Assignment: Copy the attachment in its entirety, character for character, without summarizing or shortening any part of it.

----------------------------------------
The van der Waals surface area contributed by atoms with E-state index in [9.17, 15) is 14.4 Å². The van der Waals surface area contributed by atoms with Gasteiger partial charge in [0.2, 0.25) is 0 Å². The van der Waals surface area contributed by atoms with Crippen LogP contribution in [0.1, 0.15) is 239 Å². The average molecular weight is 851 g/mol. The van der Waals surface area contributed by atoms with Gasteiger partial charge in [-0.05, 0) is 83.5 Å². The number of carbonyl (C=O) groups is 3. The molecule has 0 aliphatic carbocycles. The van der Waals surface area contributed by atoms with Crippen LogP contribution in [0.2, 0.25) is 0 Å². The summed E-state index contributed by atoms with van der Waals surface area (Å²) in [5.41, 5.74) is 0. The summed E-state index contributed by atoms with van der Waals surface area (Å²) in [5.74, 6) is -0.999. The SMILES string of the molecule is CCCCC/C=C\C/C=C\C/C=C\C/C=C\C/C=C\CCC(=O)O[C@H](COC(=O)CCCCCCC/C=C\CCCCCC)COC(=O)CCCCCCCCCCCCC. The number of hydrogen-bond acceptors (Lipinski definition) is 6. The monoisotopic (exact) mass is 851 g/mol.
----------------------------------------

The van der Waals surface area contributed by atoms with E-state index in [9.17, 15) is 14.4 Å². The van der Waals surface area contributed by atoms with Gasteiger partial charge in [0.2, 0.25) is 0 Å². The van der Waals surface area contributed by atoms with Crippen LogP contribution in [0.1, 0.15) is 239 Å². The average molecular weight is 851 g/mol. The van der Waals surface area contributed by atoms with Gasteiger partial charge in [-0.05, 0) is 83.5 Å². The number of carbonyl (C=O) groups is 3. The molecule has 0 aliphatic carbocycles. The van der Waals surface area contributed by atoms with Crippen LogP contribution in [0.2, 0.25) is 0 Å². The summed E-state index contributed by atoms with van der Waals surface area (Å²) in [5.41, 5.74) is 0. The summed E-state index contributed by atoms with van der Waals surface area (Å²) in [5.74, 6) is -0.999. The SMILES string of the molecule is CCCCC/C=C\C/C=C\C/C=C\C/C=C\C/C=C\CCC(=O)O[C@H](COC(=O)CCCCCCC/C=C\CCCCCC)COC(=O)CCCCCCCCCCCCC. The number of hydrogen-bond acceptors (Lipinski definition) is 6. The monoisotopic (exact) mass is 851 g/mol.